Sunday, November 27, 2005

The Penultimate Peril (Lemony Snicket)

Unlike cereals and toys, the best children's books are ones that would never even make it to test marketing. Harry Potter would be too long. The Lemony Snicket Series of Unfortunate Events books would be too dark, too complicated, and too verbose, which here means "using a lot of words adults think would cause confusion in children's minds." Snicket would argue to his critics that he gives fair warning of the darkness and the sadness (each book starts with the author's plea to not read further--the back cover of The Penultimate Peril reads, "If this is the first book you found while searching for a book to read next, then the first thing you should know is that this next-to-last book is what you should put down first").

Lemony Snicket is really Daniel Handler, author, acordion player, sometimes contributor to the band Magnetic Fields (see The Onion for a great recent interview with Handler). When Lemony Snicket is called to do readings, Handler arrives, explaining that he is Snicket's agent and that Snicket is currently in hiding (this won't sound at all suspicious to the kids as Snicket has explained his own precarious, life-threatening position in the pages of his books in between the precarious life-threatening plots of the Baudelaire orphans as they tried to solve the secrets of their parents' lives and deaths).

There's only one book of the 13 left in the series, and Penultimate Peril reads more like a prelude to the final book than the previous books, which have more stand-alone adventure while adding small puzzle pieces to the overall plot; instead in the 12th book, everything starts to come together and previous villians return. And as always, it's a very funny, engrossing read.

For an example of how these books are so relatable to adults as well, at one point in Penultimate Peril, the Baudelaires are on trial, and they learn that everyone in the court, except the judges, must be blindfolded. "'The verdict of the High Court was to take the expression literally,' said the manager, 'so everyone except the judges must cover their eyes before the trial can begin.' 'Scalia,' Sunny said. She meant something like, 'It doesn't seem like the literal interpretation makes any sense,' but her siblings did not think it was wise to translate." These sorts of remarks are scattered throughout all the books, and they're not placed there specifically for adults. It's Handler's writing style of this series that makes it so successful. He knows how to tell a good story, and I can hardly wait for the final book.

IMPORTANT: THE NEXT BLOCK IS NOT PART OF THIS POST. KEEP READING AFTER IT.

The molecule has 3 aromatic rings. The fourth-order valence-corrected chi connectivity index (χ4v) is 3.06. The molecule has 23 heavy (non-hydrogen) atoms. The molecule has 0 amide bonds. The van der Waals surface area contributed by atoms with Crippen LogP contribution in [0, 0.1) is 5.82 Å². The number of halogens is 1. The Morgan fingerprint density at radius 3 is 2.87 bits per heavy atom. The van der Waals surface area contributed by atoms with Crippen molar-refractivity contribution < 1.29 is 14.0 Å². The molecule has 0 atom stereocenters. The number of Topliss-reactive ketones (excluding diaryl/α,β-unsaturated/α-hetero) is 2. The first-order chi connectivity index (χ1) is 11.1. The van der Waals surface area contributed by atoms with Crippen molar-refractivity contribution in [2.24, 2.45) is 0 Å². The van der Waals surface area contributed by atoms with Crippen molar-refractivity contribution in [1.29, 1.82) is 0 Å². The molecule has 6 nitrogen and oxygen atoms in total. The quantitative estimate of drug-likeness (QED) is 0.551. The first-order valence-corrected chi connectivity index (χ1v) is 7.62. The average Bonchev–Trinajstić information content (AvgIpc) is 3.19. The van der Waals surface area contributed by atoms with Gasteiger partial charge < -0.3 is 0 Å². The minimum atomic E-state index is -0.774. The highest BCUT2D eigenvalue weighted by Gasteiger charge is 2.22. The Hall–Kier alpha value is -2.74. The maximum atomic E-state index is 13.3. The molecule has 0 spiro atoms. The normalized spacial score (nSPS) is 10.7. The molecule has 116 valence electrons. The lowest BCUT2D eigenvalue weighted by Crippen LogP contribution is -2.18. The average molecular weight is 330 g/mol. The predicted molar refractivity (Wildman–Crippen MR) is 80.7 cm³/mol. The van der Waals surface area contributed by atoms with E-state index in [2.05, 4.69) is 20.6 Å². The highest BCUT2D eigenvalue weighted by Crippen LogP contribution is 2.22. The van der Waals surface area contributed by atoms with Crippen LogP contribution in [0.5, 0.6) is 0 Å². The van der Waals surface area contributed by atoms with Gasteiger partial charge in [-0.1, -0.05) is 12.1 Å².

Other good books: I have to thank my good friend Karen for introducing me to the Lemony Snicket books. Karen teaches middle-school language arts, and always finds the best books to read. If you haven't checked out the Lemony Snicket books, you should, and even though they can be read out of order, they do make the most sense if you do read them in order. And, it may seem like old news, but the Harry Potter books are also really, really good. I just read the most recent one a few months ago, and thought it was the best one yet.

Next book up: The Distant Land of My Father by Bo Caldwell.

4 comments:

RSalamo said...

I find it physically impossible when I hear/see positive mention of Harry Potter and Lemony Snicket to not recommend the His Dark Materials trilogy by Philip Pullman. It's dark and beautiful and a great next-step for juvenile fiction readers.

Maria Duncan said...

I haven't read those, but I've heard those are supposed to be really good. They were always mentioned in the Libraries Unlimited young adult "Booktalk" books I produced in Madison (which, besides Karen, is where I got all my young adult book information).

RSalamo said...

They are fantastic. I'll bring my set with me to the gym, tomorrow.
Oh, wait... ;-)

While I'm at it, I'll also throw in a recommendation for Inkheart by Cornelia Funke. It's got a great vibe for bibliophiles/maniacs, and some lovable characters. And I didn't love Funke's other English books (Thief Lord and Dragon Rider), so don't skip this one if you've had meh experience with the others.

Jenn said...

Hey, I know that friend Karen! Speaking of our friend, I should take the opportunity to thank her publicly for opening the door to books on tape. She gave me Harry Potter for a long drive and I've used them on road trips ever since.